10 Jan - 23 Feb 2008
Ancient and Modern presents a series of watercolour paintings by Daniel Silver. The Monks are each loosely based upon a found photograph of an Armenian Monk taken in Jerusalem during the 1970s at a time between wars.
Armenian settlement of Jerusalem began in 70AD after the destruction of the city by the Romans. After the Edict of Milan in 313AD, which permitted Christian worship across the Roman Empire, members of the Armenian Apostolic Church began to permanently settle in Jerusalem, excavating and venerating sacred sites. Today there are approximately 3,000 Armenian Christians living within their own quarter of the Old City alongside distinct areas populated by Jewish, Muslim, and other Christian denominations beneath Temple Mount. The Armenian community has traditionally maintained a passive neutrality through hundreds of years of conflict. The monk painted by Silver offers a less politically charged icon of the deeply divided city – a face he variously presents, across the series, as serene, sage-like, stern and psychotic.
Silver’s interest in portraiture has previously been manifested in a large series of busts carved from soap and spring-stone derived from mug shots of those awaiting execution in American gaols. The influence of artists from across the 20th century is brought to bear on his work, from the sculpture and drawings of Henri Gaudier-Brzeska to those of Louise Bourgeois.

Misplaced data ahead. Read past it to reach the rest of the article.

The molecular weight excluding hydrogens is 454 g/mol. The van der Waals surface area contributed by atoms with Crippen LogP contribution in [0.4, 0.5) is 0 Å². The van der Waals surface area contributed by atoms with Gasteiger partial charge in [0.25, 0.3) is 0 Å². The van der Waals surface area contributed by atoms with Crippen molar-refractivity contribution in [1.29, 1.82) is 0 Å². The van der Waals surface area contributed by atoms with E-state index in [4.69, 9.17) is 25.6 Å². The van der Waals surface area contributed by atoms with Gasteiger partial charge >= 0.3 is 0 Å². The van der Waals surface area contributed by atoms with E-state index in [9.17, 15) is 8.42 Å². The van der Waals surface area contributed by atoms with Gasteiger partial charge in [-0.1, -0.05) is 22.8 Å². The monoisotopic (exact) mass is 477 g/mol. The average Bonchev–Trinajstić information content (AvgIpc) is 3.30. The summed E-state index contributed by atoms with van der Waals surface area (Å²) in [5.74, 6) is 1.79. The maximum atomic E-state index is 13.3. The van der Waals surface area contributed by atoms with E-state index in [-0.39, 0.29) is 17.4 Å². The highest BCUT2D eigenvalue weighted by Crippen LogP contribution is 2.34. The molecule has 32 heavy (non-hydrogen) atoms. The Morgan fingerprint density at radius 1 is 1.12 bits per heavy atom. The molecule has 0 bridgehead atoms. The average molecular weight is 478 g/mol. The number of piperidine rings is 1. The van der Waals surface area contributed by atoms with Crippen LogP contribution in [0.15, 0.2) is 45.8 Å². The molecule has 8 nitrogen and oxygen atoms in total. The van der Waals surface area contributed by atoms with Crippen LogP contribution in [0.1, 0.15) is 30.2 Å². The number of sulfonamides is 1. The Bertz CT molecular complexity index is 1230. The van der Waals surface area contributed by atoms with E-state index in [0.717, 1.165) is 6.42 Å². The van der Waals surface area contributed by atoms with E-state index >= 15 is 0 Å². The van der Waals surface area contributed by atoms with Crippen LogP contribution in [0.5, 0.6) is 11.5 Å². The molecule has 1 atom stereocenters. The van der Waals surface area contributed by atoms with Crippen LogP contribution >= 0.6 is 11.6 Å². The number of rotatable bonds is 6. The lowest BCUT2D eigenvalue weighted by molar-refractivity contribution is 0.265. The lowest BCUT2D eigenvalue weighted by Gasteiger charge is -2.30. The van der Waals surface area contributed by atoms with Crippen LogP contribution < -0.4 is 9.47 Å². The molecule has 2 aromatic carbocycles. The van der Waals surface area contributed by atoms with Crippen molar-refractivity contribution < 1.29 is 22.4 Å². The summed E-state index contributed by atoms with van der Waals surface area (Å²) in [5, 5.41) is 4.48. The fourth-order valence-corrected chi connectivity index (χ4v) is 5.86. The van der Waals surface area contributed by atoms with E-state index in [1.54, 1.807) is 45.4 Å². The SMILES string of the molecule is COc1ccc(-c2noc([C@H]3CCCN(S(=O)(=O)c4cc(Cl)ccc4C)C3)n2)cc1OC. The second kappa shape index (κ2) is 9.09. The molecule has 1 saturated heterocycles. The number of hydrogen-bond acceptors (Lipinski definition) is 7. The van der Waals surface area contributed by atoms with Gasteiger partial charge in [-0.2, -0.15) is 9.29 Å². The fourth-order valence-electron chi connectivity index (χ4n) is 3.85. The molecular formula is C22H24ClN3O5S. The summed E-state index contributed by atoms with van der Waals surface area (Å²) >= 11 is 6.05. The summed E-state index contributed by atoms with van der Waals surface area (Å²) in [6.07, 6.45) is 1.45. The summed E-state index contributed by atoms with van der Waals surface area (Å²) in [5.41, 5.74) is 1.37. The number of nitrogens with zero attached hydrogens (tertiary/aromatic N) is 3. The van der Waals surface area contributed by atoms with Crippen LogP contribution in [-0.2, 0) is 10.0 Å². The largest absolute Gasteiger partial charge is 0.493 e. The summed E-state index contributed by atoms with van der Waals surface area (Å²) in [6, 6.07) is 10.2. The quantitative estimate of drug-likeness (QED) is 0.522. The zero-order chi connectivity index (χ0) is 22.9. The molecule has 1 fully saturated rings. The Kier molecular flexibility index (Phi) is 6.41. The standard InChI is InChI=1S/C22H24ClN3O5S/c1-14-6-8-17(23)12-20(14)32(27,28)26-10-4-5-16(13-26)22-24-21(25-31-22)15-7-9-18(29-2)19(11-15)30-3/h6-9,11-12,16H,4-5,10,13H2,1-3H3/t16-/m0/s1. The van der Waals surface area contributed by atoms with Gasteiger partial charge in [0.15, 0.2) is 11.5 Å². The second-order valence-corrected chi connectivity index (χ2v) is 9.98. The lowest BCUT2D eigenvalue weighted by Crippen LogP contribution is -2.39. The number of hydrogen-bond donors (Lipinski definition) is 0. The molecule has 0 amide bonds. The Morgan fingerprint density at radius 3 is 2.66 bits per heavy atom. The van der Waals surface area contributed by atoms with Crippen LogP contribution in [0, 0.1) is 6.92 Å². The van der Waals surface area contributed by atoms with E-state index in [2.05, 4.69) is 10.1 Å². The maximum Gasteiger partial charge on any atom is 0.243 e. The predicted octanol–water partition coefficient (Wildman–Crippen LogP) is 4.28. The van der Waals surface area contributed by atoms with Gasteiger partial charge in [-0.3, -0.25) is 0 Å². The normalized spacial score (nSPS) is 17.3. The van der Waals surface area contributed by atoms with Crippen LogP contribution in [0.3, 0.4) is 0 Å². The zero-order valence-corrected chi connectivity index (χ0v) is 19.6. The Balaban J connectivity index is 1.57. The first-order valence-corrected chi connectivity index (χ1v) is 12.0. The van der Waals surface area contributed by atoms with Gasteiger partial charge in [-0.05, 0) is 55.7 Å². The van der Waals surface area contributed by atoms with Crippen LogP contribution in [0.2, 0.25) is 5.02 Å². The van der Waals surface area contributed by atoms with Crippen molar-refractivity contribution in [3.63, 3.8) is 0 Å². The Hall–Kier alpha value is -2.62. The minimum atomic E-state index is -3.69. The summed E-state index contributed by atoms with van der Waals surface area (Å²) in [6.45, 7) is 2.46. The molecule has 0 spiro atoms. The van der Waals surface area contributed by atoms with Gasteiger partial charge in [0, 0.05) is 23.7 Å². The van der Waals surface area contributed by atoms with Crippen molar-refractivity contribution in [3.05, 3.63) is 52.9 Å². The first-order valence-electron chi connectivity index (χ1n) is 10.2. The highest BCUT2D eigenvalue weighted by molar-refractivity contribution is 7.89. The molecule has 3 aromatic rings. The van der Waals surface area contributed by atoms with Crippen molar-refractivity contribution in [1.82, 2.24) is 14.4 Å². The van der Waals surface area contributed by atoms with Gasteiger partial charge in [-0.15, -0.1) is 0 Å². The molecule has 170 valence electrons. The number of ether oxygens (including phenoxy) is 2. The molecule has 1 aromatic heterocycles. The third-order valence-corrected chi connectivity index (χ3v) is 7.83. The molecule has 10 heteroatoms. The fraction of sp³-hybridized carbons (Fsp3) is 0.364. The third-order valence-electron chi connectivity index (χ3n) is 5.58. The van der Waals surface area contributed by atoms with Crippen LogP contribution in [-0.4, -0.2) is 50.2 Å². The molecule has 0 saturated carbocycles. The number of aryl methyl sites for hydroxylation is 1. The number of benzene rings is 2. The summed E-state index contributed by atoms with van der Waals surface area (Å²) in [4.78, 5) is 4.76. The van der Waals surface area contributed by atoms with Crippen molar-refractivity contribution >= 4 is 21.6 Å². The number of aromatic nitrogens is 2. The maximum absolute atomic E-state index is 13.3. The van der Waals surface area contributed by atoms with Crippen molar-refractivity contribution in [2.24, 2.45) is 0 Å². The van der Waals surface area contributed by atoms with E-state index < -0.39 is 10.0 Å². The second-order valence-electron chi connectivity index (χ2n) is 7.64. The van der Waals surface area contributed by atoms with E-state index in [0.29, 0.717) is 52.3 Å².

Daniel Silver (b. London 1972) grew up in Jerusalem before studying at the Slade School, University College London (1995 – 1999) and at the Royal College of Art, London (1999 – 2001). In 2002 he was a Rome Scholar at The British School at Rome. He has held solo exhibitions at Camden Arts Centre, London (2007) and NGCA, Sunderland (2007); Galleria Suzy Shammah, Milan (2006); Pescali & Sprovieri Gallery, London (2005) and Tal Esther Gallery, Tel–Aviv (2003). Numerous group exhibitions include: Heads Heads, with Jimmie , Durham, Ilya Kabakov, Jannis Kounells and Mike Nelson, Pescalli & Sprovieri, London (2006); London in Zurich Hauser & Wirth, Zurich (2005) and Bloomberg New Contemporaries Contemporaries, Camden Arts Centre London & Sunderland Museum (2001).